Many studies have put their faith in CRISPR-Cas9 as a means to edit genes in human embryos, to fight HIV, and to explore epigenetic regulation. However, if you are someone who really needs to see CRISPR-Cas9 in action to believe it, an epic new study has you covered! So, cast away those doubts and qualms, and read on for news of the first direct visualization of CRISPR-Cas9 genome editing!
This breathtaking new study originates from the labs of Mikihiro Shibata (Kanazawa University, Japan), Hiroshi Nishimasu, and Osamu Nureki (University of Tokyo, Japan) where researchers have employed high-speed atomic force microscopy (HS-AFM) to capture live action movies of CRISPR-Cas9 to delineate the exact mechanism of action for genome editing. Other related single-molecule imaging methods typically employ the detection of fluorescent-probe labels, rather than the direct visualization of the structures and dynamics of intact molecules at the nanometer scale afforded by HS-AFM.
Lights! Camera! Action! What did these astounding new movies divulge about the process of CRISPR-Cas9 genome editing?
- Unexpectedly, Cas9 adopts a flexible modular architecture in the absence of a guide RNA (apo-Cas9)
- However, the presence of guide RNA (Cas9-RNA) leads to the formation of a stable bi-lobed effector complex
- This permits the interrogation of DNA target sites by three-dimensional diffusion rather than one-dimensional sliding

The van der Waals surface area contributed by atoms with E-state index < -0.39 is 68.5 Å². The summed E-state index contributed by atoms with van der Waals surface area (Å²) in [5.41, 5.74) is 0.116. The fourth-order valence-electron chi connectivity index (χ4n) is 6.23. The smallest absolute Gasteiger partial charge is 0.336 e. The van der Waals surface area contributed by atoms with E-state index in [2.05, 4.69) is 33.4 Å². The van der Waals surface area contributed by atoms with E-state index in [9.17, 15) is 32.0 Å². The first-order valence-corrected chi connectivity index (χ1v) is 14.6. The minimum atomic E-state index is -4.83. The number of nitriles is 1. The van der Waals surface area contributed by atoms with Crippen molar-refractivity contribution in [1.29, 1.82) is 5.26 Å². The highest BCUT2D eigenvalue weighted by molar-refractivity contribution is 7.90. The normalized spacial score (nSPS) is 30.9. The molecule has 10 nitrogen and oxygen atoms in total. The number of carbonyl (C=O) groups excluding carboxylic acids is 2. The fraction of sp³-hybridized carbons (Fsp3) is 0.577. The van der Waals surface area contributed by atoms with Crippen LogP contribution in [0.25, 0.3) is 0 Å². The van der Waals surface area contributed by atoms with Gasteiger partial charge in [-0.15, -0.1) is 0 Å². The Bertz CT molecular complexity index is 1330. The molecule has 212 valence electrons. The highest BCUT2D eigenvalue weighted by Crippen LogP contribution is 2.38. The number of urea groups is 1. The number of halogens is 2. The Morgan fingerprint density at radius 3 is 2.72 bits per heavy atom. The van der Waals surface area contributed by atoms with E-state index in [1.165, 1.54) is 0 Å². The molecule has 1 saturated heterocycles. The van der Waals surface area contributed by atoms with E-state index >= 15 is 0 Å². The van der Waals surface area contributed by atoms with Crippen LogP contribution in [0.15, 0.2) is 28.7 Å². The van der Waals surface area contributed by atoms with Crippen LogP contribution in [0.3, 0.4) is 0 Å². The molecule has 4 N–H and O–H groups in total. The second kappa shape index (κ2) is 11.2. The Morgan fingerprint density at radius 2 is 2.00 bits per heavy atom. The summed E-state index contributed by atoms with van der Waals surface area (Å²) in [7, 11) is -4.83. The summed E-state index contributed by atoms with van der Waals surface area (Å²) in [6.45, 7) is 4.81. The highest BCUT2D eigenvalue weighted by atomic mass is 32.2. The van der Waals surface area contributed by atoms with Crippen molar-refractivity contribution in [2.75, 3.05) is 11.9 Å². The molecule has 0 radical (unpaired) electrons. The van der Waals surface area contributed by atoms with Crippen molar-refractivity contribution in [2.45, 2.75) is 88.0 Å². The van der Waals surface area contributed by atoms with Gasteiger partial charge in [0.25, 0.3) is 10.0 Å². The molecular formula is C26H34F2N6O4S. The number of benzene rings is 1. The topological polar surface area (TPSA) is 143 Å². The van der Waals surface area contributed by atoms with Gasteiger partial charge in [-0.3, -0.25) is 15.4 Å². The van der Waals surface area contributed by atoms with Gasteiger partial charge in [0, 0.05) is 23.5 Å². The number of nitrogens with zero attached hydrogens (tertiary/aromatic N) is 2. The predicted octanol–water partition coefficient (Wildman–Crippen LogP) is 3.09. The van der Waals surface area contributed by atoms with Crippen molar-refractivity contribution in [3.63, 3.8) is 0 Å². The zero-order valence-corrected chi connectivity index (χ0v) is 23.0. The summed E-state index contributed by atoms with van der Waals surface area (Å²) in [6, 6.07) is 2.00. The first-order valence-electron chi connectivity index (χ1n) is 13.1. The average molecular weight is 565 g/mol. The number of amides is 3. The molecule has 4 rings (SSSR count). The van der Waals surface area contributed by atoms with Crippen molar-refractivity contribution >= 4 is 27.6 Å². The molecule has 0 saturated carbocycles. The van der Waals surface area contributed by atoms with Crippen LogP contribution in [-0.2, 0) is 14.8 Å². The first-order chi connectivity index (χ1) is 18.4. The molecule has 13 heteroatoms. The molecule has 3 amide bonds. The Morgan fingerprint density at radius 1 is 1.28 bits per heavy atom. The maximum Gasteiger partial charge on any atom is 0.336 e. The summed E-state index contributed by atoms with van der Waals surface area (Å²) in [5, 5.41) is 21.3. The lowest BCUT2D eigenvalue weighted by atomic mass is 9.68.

- Recognition of the target site leads to the unwinding of double-stranded DNA to form a structure known as an R-loop, which consists of a RNA–DNA hybrid and the displaced non-target DNA strand
- Real-time visualization of the Cas9-mediated DNA cleavage process demonstrates that the Cas9 HNH nuclease domain fluctuates between intermediate (I) and active docked (D) states upon DNA binding
- Drastic structural transitions mediated by the docking of the HNH active site to the cleavage site in the target DNA (near the scissile phosphate of the target strand) lead to the formation of the catalytically-active docked conformation and cleavage of the target strand
- Meanwhile, the RuvC nuclease domain cleaves the non-target strand
These astounding nanoscale movies of complex assembly, target search, and target cleavage are surely enough to make even the most ardent skeptic a CRISPR-Cas9 believer! As the researchers (or should we say directors?) note “this study provides unprecedented details about the functional dynamics of CRISPR-Cas9, and highlights the potential of HS-AFM to elucidate the action mechanisms of RNA-guided effector nucleases from distinct CRISPR-Cas systems.”
CRISPR-Cas9 in Action! (CC BY 4.0)
For CRISPR-Cas9 genome editing, seeing is believing; for all the details see Nature Communications, November 2017.